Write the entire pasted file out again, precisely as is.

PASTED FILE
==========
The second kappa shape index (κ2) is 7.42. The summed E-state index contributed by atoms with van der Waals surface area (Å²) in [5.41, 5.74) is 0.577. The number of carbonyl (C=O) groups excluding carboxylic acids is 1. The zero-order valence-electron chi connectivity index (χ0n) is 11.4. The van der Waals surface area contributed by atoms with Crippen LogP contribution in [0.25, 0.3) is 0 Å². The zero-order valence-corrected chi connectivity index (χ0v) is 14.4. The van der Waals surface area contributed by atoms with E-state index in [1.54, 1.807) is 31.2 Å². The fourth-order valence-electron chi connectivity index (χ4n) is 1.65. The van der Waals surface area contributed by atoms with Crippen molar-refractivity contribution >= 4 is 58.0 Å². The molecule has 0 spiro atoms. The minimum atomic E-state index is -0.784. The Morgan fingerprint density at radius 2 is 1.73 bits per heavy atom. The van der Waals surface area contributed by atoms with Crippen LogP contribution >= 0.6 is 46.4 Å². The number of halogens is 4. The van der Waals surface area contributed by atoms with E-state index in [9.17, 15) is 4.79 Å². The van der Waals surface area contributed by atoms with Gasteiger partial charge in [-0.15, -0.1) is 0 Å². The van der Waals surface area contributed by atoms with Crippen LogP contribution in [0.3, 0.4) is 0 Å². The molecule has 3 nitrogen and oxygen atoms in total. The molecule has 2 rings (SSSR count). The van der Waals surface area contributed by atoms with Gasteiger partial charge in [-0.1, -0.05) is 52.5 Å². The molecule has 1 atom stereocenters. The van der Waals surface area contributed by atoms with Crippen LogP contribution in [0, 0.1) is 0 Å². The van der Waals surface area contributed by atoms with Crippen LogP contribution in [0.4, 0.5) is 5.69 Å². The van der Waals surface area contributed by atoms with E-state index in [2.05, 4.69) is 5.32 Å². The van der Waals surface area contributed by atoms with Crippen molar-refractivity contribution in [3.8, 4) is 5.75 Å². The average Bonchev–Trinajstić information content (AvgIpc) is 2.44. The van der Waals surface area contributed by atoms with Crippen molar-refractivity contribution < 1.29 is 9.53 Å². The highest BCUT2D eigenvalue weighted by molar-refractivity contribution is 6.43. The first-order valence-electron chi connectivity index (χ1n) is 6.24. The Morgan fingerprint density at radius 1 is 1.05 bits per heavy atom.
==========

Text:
The second kappa shape index (κ2) is 7.42. The summed E-state index contributed by atoms with van der Waals surface area (Å²) in [5.41, 5.74) is 0.577. The number of carbonyl (C=O) groups excluding carboxylic acids is 1. The zero-order valence-electron chi connectivity index (χ0n) is 11.4. The van der Waals surface area contributed by atoms with Crippen LogP contribution in [0.25, 0.3) is 0 Å². The zero-order valence-corrected chi connectivity index (χ0v) is 14.4. The van der Waals surface area contributed by atoms with E-state index in [1.54, 1.807) is 31.2 Å². The fourth-order valence-electron chi connectivity index (χ4n) is 1.65. The van der Waals surface area contributed by atoms with Crippen molar-refractivity contribution >= 4 is 58.0 Å². The molecule has 0 spiro atoms. The minimum atomic E-state index is -0.784. The Morgan fingerprint density at radius 2 is 1.73 bits per heavy atom. The van der Waals surface area contributed by atoms with Crippen LogP contribution >= 0.6 is 46.4 Å². The number of halogens is 4. The van der Waals surface area contributed by atoms with E-state index in [9.17, 15) is 4.79 Å². The van der Waals surface area contributed by atoms with Gasteiger partial charge in [-0.15, -0.1) is 0 Å². The van der Waals surface area contributed by atoms with Crippen LogP contribution in [0.3, 0.4) is 0 Å². The molecule has 3 nitrogen and oxygen atoms in total. The molecule has 2 rings (SSSR count). The van der Waals surface area contributed by atoms with Gasteiger partial charge in [-0.1, -0.05) is 52.5 Å². The molecule has 1 atom stereocenters. The van der Waals surface area contributed by atoms with Crippen LogP contribution in [0, 0.1) is 0 Å². The van der Waals surface area contributed by atoms with Crippen LogP contribution in [0.4, 0.5) is 5.69 Å². The van der Waals surface area contributed by atoms with E-state index in [2.05, 4.69) is 5.32 Å². The van der Waals surface area contributed by atoms with Crippen molar-refractivity contribution in [3.8, 4) is 5.75 Å². The average Bonchev–Trinajstić information content (AvgIpc) is 2.44. The van der Waals surface area contributed by atoms with Crippen molar-refractivity contribution < 1.29 is 9.53 Å². The highest BCUT2D eigenvalue weighted by molar-refractivity contribution is 6.43. The first-order valence-electron chi connectivity index (χ1n) is 6.24. The Morgan fingerprint density at radius 1 is 1.05 bits per heavy atom.